1887

Abstract

Although pseudorabies virus (PRV) has been eradicated in domestic swine in many countries, its presence in wild boars remains a threat for a reintroduction into the currently unprotected swine population. To assess the possible impact of such a reintroduction in a naive herd, an infection study using two genetically characterized wild boar PRV isolates (BEL24043 and BEL20075) representative for wild boar strains circulating in south-western and central Europe and the virulent NIA3 reference strain was performed in 2- and 15-week-old domestic pigs. Our study revealed an attenuated nature of both wild boar strains in 15-week-old pigs. In contrast, it showed the capacity of strain BEL24043 to induce severe clinical symptoms and mortality in young piglets, thereby confirming that the known age dependency of disease outcome after PRV infection also holds for wild boar isolates. Despite the absence of clinical disease in 15-week-old sows, both wild boar PRV strains were able to induce seroconversion, but to a different extent. Importantly, differences in infection and transmission capacity of both strains were observed in 15-week-old sows. Strain BEL24043 induced a more prolonged and disseminated infection than strain BEL20075 and was able to spread efficiently to contact animals, indicative of its capacity to induce a sustained infection. In conclusion, it was shown that a reintroduction of a wild boar isolate into the domestic swine population could have serious economic consequences due to the induction of clinical symptoms in piglets and by jeopardizing the PRV-negative status.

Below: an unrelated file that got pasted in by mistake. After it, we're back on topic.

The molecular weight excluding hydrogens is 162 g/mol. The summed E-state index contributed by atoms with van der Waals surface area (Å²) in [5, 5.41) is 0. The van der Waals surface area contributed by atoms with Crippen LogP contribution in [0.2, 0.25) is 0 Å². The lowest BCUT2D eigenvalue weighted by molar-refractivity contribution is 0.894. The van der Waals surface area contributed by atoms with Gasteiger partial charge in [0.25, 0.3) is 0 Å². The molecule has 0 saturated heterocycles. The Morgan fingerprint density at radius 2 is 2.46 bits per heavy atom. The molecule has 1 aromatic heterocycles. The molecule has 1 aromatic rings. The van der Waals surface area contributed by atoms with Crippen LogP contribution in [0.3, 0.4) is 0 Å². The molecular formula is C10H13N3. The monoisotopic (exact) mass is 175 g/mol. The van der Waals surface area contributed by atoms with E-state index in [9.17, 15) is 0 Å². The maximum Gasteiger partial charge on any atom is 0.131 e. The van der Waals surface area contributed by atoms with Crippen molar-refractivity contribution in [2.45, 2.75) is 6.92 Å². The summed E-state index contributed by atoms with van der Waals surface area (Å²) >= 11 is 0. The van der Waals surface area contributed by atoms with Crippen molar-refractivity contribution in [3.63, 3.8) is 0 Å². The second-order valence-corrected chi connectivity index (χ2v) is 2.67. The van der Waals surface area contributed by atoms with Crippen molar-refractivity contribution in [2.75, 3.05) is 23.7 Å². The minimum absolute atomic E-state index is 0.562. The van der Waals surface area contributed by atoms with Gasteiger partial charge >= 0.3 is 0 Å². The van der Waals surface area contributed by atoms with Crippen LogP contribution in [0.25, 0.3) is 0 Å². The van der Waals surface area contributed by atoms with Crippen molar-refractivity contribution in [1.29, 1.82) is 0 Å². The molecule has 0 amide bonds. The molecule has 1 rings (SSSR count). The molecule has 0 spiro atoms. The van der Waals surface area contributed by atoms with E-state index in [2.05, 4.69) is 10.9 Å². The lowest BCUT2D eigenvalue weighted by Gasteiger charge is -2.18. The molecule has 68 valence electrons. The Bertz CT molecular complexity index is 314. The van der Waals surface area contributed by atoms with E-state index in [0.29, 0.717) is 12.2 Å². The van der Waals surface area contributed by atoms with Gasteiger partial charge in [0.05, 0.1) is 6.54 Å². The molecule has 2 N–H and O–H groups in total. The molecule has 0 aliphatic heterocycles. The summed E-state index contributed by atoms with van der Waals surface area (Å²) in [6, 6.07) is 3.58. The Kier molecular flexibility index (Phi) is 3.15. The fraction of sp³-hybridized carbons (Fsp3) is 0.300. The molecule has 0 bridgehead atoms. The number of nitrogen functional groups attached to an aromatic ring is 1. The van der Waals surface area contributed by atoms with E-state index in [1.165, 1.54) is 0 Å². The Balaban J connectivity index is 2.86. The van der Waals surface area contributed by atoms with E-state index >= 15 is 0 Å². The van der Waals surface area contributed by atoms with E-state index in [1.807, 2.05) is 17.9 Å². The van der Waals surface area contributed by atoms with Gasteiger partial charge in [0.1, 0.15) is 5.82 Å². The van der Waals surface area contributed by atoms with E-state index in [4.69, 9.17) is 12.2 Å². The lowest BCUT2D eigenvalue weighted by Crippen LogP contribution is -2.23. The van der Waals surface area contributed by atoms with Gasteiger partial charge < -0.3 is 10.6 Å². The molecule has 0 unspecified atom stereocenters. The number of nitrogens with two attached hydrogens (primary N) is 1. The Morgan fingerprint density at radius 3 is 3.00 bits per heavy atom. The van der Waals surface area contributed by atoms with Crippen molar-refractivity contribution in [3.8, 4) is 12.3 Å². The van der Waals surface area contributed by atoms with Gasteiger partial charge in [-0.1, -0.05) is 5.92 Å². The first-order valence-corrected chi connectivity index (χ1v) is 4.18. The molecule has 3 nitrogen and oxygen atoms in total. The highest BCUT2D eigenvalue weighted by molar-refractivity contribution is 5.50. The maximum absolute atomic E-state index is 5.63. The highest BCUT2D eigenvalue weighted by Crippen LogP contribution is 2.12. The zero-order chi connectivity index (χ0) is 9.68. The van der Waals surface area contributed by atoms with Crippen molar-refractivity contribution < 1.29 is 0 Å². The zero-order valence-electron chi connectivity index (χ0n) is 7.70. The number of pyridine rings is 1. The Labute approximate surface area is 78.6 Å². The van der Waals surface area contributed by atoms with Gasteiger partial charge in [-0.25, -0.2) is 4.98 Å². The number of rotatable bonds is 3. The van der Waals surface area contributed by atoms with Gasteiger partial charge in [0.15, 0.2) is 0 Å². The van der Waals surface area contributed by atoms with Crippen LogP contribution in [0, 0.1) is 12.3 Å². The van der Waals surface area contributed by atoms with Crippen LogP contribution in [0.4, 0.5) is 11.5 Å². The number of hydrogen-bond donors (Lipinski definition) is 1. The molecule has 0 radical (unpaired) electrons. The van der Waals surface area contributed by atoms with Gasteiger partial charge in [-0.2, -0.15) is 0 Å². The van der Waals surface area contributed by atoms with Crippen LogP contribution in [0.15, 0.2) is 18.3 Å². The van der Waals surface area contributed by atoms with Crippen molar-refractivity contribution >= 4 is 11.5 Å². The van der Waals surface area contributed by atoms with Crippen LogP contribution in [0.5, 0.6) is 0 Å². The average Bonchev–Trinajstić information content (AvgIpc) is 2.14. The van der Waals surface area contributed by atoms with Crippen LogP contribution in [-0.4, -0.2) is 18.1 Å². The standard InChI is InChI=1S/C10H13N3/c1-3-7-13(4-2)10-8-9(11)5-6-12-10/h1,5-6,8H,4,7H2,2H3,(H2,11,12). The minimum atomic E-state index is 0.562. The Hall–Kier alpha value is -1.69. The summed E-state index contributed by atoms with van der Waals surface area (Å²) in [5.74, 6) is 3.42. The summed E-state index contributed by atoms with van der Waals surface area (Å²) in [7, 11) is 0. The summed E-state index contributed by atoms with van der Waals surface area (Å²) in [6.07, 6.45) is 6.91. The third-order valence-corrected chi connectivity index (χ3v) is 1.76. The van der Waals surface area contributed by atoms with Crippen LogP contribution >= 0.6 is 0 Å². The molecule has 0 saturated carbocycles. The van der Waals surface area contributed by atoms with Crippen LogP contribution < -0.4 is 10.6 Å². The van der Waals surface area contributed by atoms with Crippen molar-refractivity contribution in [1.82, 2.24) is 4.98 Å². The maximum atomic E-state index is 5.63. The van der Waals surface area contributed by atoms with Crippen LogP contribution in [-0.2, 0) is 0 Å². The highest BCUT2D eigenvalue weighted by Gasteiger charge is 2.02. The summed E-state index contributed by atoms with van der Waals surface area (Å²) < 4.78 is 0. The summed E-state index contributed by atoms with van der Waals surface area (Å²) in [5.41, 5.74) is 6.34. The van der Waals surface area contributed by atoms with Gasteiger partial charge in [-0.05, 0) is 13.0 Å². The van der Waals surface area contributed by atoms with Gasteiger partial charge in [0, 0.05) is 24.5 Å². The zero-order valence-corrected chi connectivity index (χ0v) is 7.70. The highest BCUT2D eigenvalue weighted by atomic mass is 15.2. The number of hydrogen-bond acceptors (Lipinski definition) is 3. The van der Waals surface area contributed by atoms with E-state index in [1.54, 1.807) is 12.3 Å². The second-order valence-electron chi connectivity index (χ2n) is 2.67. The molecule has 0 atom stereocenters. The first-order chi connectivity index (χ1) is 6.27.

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2016-02-01
2020-01-29
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